PROgress on Meshed HVDC Offshore Transmission Networks (PROMOTioN)

This PhD is part of one of Horizon 2020 Research Program’s biggest energy project: PROgress on Meshed HVDC Offshore Transmission Networks (PROMOTioN).

New goals concerning electric generation from renewable energy sources have motivated the proliferation of offshore wind power plants (offshore WPPs, OWPPs). Such projects require new investments to be made in electric power network infrastructure connecting OWPPs with onshore grids through submarine power ca- bles. These costly, long-term investments are needed to fully exploit Europe’s offshore wind resources, and have to be carefully planned, considering the reliability and robustness of the marine facilities.

Considered the most cost-effective cable-based solution for long-distance bulk electric power transmission to shore, high-voltage direct current (HVDC) is seen as the main offshore transmission technology. With the proliferation of offshore HVDC connections, meshed offshore grids (MOGs) are emerging as a re- sponse to the transmission systems’ needs for increased flexibility and reliability, but the high cost of power converter technology is, among others, hindering the deployment of HVDC-MOGs.

While line-commutated converters (LCCs) were the first solution to convert electric power between high- voltage, alternating current (HVAC) and HVDC, voltage-source converters (VSCs) have made the most pro- gress. Not requiring a voltage source on the offshore side and offering more controllability, VSCs have ena- bled the point-to-point connection of offshore WPPs to onshore AC networks. Moreover, they have become the preferred HVDC converter technology: the grid forming units, upon which most connection requirements are based. However, new control strategies taking advantage of the type 4 (full-converter) wind turbines’ own power converters have been recently shown to enable the use of diode rectifiers (DRs) for connecting WPPs to HVDC networks. Such solutions offer reduced offshore converter station size; reduced conduction losses; reduced investment, installation and maintenance costs, and increased reliability. However, they re- quire fundamentally different wind turbine (WT) and WPP controls.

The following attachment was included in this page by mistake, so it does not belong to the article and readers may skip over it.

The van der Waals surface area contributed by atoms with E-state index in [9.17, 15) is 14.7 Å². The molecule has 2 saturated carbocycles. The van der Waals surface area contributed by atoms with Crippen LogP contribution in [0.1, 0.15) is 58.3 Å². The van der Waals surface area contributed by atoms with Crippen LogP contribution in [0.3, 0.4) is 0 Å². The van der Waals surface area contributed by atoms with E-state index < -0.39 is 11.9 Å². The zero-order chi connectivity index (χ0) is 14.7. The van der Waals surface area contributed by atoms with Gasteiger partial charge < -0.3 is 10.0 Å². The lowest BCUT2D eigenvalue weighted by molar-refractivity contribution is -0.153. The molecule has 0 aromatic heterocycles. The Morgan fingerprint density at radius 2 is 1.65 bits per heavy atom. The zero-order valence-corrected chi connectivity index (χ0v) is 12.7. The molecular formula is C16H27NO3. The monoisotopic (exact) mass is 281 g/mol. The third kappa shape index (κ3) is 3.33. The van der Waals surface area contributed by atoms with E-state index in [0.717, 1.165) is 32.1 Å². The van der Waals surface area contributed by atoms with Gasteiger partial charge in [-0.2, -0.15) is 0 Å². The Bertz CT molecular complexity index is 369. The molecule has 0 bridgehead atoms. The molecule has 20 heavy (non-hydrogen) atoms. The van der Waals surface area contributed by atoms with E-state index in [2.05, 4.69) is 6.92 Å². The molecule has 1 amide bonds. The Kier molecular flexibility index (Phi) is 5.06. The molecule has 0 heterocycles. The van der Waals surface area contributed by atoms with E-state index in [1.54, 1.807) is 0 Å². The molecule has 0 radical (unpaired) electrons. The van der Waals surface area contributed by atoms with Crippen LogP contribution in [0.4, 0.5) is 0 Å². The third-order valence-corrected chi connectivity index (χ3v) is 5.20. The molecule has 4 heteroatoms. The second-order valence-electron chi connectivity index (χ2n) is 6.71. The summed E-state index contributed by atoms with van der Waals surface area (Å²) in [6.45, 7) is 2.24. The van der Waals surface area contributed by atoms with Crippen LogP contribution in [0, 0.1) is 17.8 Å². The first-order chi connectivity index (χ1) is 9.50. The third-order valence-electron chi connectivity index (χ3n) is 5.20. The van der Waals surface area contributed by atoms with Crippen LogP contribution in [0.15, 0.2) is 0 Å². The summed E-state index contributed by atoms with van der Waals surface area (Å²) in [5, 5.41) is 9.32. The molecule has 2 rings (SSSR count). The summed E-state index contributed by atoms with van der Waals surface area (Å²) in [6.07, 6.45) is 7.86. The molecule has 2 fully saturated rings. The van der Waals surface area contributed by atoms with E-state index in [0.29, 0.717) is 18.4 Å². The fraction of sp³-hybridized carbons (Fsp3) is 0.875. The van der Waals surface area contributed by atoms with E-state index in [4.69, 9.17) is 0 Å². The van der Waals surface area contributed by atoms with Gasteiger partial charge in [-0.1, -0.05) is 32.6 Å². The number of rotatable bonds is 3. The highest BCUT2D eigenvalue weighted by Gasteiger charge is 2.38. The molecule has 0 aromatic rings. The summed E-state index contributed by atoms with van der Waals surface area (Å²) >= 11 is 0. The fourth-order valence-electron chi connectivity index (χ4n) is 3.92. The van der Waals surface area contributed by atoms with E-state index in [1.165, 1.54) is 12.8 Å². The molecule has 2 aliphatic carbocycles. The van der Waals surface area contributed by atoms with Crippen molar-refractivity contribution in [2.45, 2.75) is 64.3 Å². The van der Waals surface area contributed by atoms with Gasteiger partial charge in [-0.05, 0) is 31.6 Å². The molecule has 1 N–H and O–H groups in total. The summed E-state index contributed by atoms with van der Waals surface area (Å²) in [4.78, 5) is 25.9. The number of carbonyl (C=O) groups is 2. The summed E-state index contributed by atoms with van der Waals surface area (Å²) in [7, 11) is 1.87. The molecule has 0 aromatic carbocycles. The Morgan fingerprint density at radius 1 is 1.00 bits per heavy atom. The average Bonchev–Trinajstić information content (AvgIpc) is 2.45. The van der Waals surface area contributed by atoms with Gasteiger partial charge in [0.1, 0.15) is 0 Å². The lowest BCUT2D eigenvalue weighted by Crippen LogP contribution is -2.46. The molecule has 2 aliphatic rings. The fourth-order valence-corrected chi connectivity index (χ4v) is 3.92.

As part of the Horizon 2020 Research Program’s current biggest energy project: PROgress on Meshed HVDC Offshore Transmission Networks (PROMOTioN), this PhD project will develop, analyse and test the interoperability of the WT and WPP controls with DRs to connect the OWPPs to HVDC networks. The project will focus on OWPPs comprised of type 4 WTs, connected via DRs to point-to-point HVDC transmis- sion networks with VSCs onshore (DR-VSC-HVDC). The project aims at contributing in the following research areas.

Operation and control of offshore AC networks

The operation and control of WPP-based offshore AC networks behind DRs will be studied for different op- erational scenarios, including start up and island operation. Different strategies for controlling the WT front- end VSCs of DR-VSC-HVDC-connected OWPPs will we considered.

Ancillary services

The contribution of DR-VSC-HVDC-connected OWPPs to the provision of ancillary services to onshore AC networks will be analysed, considering communication and control limitations. Focus will be given to fre- quency support and power oscillation damping (POD) services. The compatibility of corresponding higher- level controls devised for VSC-HVDC-connected OWPPs will be examined and alternatives to them will be explored.


Oscar Saborío-Romano
PhD student
DTU Wind Energy
+4593 51 17 60